“Suteera wakes amidst the high grass to a tremor several meters away. She is confused for the first few seconds, thinking it music, the quiver of a plucked string. One of those ancient-looking instruments her father used to play for her when she was very little, a lullaby to help her sleep. She’s forgotten many things — the taste of real food, her father’s voice, who she was before her mother and brother died, before hunger and fear.” The story has some parallels to Ratner’s life, as 13-year-old Suteera escapes Cambodia near the end of the regime with her aunt Amara: “There is nothing, no one, to tie them to their homeland. There is no more home, only this land of open graves.”

Settling in America, their lives are much better, but Suteera cannot forget her father’s disappearance. She returns to Cambodia 24 years later, after her aunt’s death, to visit a Buddhist temple that houses the memorial her aunt donated to the victims. At the memorial, Suteera meets Tun, a musician who claims to have the instruments her father gave him during their imprisonment, and Dr. Narunn, Tun’s friend, who left a monastery to run a clinic. All of them must deal with the guilt and loss they feel over the past. Madeleine Thien, author of Do Not Say We Have Nothing, writes, “Vaddey Ratner speaks to the choices confronting all of us, and she does so with compassion, forewarning and courageous wisdom.”

3. Stolen Girls: Survivors of Boko Haram Tell Their Story by Wolfgang Bauer, translated by Eric Frederick Trump, photographed by Andy Sprya ($25): One of the worst crimes against humanity in recent memory is that of Boko Haram’s terrible violation of the women of Nigeria, beginning in April 2014, when the radical commando unit kidnapped 276 girls from the village of Chibok. Forcibly taken from their homes and the streets in horrifying attacks that left most of the men around them dead, they were forced to marry their attackers. Amazingly, in a triumph of ingenuity and spirit, many of the women managed to escape their oppressors, even those who were heavily pregnant from being brutally raped. In this book, German journalist Bauer interviews these survivors and invites them to share their necessary and powerful story with the world.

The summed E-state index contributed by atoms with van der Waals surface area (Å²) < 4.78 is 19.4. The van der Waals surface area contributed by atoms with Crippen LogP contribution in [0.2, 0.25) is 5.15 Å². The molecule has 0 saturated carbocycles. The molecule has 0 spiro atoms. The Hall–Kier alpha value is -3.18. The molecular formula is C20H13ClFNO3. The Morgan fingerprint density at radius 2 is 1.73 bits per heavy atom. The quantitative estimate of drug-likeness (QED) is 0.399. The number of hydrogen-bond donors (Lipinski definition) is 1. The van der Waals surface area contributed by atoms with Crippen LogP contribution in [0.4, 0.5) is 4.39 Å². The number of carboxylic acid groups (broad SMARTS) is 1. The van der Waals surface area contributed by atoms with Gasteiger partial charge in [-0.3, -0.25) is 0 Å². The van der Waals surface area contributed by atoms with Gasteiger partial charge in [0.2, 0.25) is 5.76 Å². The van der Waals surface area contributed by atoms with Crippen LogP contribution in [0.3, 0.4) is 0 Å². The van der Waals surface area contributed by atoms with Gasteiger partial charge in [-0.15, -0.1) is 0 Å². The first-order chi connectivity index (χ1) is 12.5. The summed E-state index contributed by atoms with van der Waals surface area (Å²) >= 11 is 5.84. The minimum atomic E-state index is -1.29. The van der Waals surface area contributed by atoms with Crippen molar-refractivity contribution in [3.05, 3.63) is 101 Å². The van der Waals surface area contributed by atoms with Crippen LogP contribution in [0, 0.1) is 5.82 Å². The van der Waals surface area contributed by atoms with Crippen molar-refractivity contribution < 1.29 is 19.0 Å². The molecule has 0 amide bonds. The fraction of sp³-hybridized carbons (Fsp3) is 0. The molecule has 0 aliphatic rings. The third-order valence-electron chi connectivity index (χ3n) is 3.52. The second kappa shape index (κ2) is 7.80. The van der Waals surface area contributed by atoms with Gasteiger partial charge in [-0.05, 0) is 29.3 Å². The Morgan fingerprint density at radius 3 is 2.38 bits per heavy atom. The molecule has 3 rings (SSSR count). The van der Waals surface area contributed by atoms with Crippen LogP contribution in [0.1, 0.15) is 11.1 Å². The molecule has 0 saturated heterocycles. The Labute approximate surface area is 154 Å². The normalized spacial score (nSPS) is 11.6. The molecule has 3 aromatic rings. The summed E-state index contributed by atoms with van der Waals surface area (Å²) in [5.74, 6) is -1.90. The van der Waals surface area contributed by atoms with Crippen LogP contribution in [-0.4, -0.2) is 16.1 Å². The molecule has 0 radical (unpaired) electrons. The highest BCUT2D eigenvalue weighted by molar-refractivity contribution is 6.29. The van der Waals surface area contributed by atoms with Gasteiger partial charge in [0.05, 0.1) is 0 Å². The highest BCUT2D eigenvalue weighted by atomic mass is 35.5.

Award-winning journalist Bauer (Catholic Media Prize, Bayeux-Calvados Prize for War Correspondents) is best known for his work for the German newspaper Die Zeit. Here, he provides needed information and context about the conflict for those who want to expand their understanding of the events. Mostly, though, he lets the women speak for themselves, because the raw impact of their stories is enough to compel any reader to action. “The morning after Ahmed betrayed us, they whipped every girl my age ten times. Women the age of my mother they beat fifteen times. Children younger than I they whipped five times,” reports one woman of an earlier, failed escape attempt.

Not only are these stories powerful reminders of courage and humanity of these women, but they are also paired with arresting photographs. It’s a not-so-subtle reminder that we need to look victims and survivors of terrible atrocities in the eye — and to work to change our world and not be complicit in actions that make it impossible to do so.

What books ignite your compassion? Tag us in your next humane read @BritandCo.